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Reviewing the TV reviewers: How'd we do?

Here's a quick look back at what our TV critics said last fall, and how accurate we were with our predictions.
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Predicting the success of TV shows based on a pilot is a tough job. If TV producers could do it, every show made would be a decades-long hit, and nothing would ever be canceled. But every year, critics wade into the fray with their predictions, based on pilots that are often in flux, actors who've been recast, time slots that may change, and other factors.

At, we play this prediction game, too. Sometimes we're right. ("Help Me Help You" needed more help than viewers could muster.) Other times, shows we like just don't catch on. ("Studio 60," we hardly knew ye.)

Here's a quick look back at what we said last fall, and how accurate we were with our predictions. And here are quick links to 2006's and . Oh, "Happy Hour," we hardly knew ye, and really, that was just fine.

Shows we got right:We knew "Ugly Betty" was more beautiful than her title suggests. Our reviewer admitted that the title character "can seem a little ingratiating at times," but noted that "after she locates her backbone, she’s worth following." We cautiously noted that "it may live up to the hype," and like any ugly duckling,the show found its way to swanhood with aplomb.

We gave "Jericho" a cautious thumbs-up. One one hand, we noted that the nuclear drama "starts with a bang, but it’s the resulting fallout that will keep audiences tuning in." On the other, we worried that the aftermath of nuclear war might be too depressing to acquire a regular audience. Turns out we weren't the only ones who were unsure: CBS yanked the series, only to bring it back after a lively grassroots campaign involving tons of peanuts being sent to the network revived the show's chances. But CBS has warned fans that the renewal is only for a partial season order, and if more fans don't find the show, it could bite the dust again. The battle of Jericho is not over yet.

Viewers' response to the plea in the title of Ted Danson's "Help Me Help You" was a resounding "not on your life." Danson played a shrink we described as "so absorbed in his own midlife crisis, it’s a wonder he’s still licensed." He was no Bob Newhart or even Frasier Crane; instead, our prescription for Danson's Dr. Hoffman was "no follow-up visit required." Indeed — the show was canceled three months after its premiere.

Shows we got wrong:Of the two "Saturday Night Live" shows that debuted last fall, we got both wrong. Our reviewer thought Aaron Sorkin's "Studio 60 on the Sunset Strip" had the potential to be a hit, saying it "looks able to deliver on its strong initial buzz." That same reviewer wasn't as fond of Tina Fey's comedy "SNL" takeoff, "30 Rock," noting that it didn't share the biting humor of fellow NBC comedy "The Office," and saying that "the pilot relied more on farce and slapstick for laughs." But "30 Rock" quietly found its pace, thanks to hilariously deadpan Alec Baldwin as a delusional executive, while "Studio 60" swung between serious lectures on blacklisting and romances that no one cared about. Live, from New York, we're sticking with the funny.

The pilot of crime drama "Smith," with Ray Liotta leading a criminal team, felt like a short movie. We called the show "intriguing" and appreciated that, despite flashbacks and a hefty cast, it "never bogs down in backstory." And then we went out on a limb, saying with confidence: "Expect “Smith” not only to survive its freshman season but to give NBC’s “Law & Order: SVU” a run for the ratings on Tuesday nights." Boy, were we off. "Smith" was canceled after just three episodes. "Law & Order: SVU" had nothing to worry about.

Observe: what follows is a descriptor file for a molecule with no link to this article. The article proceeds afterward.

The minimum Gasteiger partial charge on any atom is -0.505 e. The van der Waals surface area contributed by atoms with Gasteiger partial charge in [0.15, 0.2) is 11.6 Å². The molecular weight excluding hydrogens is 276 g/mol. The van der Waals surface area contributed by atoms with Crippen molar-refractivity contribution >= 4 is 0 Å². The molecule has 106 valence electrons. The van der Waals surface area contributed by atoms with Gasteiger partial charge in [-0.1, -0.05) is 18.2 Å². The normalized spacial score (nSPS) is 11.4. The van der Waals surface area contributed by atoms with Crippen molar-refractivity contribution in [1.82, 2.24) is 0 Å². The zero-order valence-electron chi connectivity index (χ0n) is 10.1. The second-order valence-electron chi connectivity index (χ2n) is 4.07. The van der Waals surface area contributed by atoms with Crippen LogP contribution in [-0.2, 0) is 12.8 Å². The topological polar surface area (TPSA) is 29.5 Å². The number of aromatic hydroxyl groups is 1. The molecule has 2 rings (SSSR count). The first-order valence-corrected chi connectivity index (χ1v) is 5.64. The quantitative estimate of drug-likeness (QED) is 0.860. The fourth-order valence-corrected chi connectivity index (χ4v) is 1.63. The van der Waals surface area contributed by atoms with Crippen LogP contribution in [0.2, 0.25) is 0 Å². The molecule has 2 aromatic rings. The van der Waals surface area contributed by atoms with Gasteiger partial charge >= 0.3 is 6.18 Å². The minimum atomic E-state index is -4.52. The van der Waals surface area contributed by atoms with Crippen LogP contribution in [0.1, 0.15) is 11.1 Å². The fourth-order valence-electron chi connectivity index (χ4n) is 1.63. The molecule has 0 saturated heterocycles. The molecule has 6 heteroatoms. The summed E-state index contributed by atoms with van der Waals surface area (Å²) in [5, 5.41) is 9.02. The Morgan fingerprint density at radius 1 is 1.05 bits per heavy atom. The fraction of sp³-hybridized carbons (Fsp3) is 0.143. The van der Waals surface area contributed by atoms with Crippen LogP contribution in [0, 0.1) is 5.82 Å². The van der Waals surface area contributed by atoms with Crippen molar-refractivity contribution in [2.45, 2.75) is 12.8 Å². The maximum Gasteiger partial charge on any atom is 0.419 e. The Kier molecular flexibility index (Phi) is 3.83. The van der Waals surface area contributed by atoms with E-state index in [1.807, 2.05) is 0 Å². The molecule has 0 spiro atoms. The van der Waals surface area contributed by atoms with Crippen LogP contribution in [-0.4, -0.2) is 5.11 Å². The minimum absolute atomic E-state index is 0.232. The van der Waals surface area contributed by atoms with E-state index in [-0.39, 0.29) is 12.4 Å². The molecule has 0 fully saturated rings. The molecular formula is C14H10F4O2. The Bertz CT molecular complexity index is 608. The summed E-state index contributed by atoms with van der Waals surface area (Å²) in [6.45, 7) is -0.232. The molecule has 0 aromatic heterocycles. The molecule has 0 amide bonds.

We weren't exactly toasting to the success of sitcom "Happy Hour," but thought it might last longer than it takes to consume a martini. Instead, it tanked almost instantly. We noted that "there are characters to laugh at, not relate to," but really were hoping for more than one laugh. The "Hour" lasted all of a whopping two hours, airing four of the nine episodes that were ever produced. We'll drink to that.

Shows we got partially right:We were on the fence about serial drama "Six Degrees," created by J.J. Abrams of "Lost" fame. Our reviewer noted that this drama of mismatched people whose lives intertwine on Manhattan island wasn't that different in premise than "Lost's" mismatched people whose lives intertwine on an equally mysterious island. But we also pointed out that "while 'Six Degrees' isn’t as hard to follow as it sounds, Abrams ain’t making it easy for an audience to suspend disbelief." Nope, but he sure did make it easy for ABC to suspend this drama's life.

The biggest hit from last fall's new shows? "Heroes." We recommended that viewers TiVo the show, but weren't able to use our powers of prognostication to predict its enormous popularity. Oh, don't get us wrong: Our hopes were high, but we found the pilot "slow-moving" and wished for a little more "colorful comic-book zing." Viewers found it had plenty of zing, and the excitement about this show's second season is flying as high as Superman.

It's been a tough game for "Friday Night Lights," the character-driven football drama based on H.G. "Buzz" Bissinger's bestselling book. While the show drew critical raves, it didn't garner giant audiences, and hung on the fence between cancelation and renewal for a nerve-wracking overtime. Our reviewer didn't find that hard to believe, praising the show's "teen relationship drama" and the performances of leads Kyle Chandler and Connie Britton, but assessing a penalty for "predictable" dialogue and plots. That said, we're glad as anyone that the show will be kicking off a new season this fall.